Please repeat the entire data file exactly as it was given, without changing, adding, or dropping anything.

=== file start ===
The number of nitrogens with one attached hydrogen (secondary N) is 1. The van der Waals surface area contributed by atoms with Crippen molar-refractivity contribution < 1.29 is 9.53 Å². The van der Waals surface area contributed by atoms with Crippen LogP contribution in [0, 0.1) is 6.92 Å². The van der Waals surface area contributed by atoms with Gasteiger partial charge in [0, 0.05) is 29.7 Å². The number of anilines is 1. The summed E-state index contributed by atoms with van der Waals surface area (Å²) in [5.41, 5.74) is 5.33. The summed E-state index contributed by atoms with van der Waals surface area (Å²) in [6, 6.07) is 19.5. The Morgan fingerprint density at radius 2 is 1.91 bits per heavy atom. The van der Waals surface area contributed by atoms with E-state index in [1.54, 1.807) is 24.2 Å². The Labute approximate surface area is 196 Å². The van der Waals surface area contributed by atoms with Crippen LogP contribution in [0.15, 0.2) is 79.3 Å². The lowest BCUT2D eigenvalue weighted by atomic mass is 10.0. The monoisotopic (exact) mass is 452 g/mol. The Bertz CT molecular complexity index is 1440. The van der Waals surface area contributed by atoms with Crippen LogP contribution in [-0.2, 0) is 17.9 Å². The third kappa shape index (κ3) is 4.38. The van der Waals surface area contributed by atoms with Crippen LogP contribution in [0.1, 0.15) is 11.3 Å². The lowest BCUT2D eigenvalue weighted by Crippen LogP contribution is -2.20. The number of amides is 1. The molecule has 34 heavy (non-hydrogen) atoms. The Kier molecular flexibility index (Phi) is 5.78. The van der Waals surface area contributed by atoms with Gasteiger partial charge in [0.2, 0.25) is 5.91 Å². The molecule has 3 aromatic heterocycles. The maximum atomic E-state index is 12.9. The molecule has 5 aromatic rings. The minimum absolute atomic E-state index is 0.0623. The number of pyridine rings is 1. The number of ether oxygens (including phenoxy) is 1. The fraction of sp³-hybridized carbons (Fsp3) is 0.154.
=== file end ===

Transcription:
The number of nitrogens with one attached hydrogen (secondary N) is 1. The van der Waals surface area contributed by atoms with Crippen molar-refractivity contribution < 1.29 is 9.53 Å². The van der Waals surface area contributed by atoms with Crippen LogP contribution in [0, 0.1) is 6.92 Å². The van der Waals surface area contributed by atoms with Gasteiger partial charge in [0, 0.05) is 29.7 Å². The number of anilines is 1. The summed E-state index contributed by atoms with van der Waals surface area (Å²) in [5.41, 5.74) is 5.33. The summed E-state index contributed by atoms with van der Waals surface area (Å²) in [6, 6.07) is 19.5. The Morgan fingerprint density at radius 2 is 1.91 bits per heavy atom. The van der Waals surface area contributed by atoms with E-state index in [1.54, 1.807) is 24.2 Å². The Labute approximate surface area is 196 Å². The van der Waals surface area contributed by atoms with Crippen LogP contribution in [0.15, 0.2) is 79.3 Å². The lowest BCUT2D eigenvalue weighted by atomic mass is 10.0. The monoisotopic (exact) mass is 452 g/mol. The Bertz CT molecular complexity index is 1440. The van der Waals surface area contributed by atoms with Crippen LogP contribution in [-0.2, 0) is 17.9 Å². The third kappa shape index (κ3) is 4.38. The van der Waals surface area contributed by atoms with Crippen LogP contribution in [0.1, 0.15) is 11.3 Å². The lowest BCUT2D eigenvalue weighted by Crippen LogP contribution is -2.20. The number of amides is 1. The molecule has 34 heavy (non-hydrogen) atoms. The Kier molecular flexibility index (Phi) is 5.78. The van der Waals surface area contributed by atoms with Gasteiger partial charge in [0.2, 0.25) is 5.91 Å². The molecule has 3 aromatic heterocycles. The maximum atomic E-state index is 12.9. The molecule has 5 aromatic rings. The minimum absolute atomic E-state index is 0.0623. The number of pyridine rings is 1. The number of ether oxygens (including phenoxy) is 1. The fraction of sp³-hybridized carbons (Fsp3) is 0.154.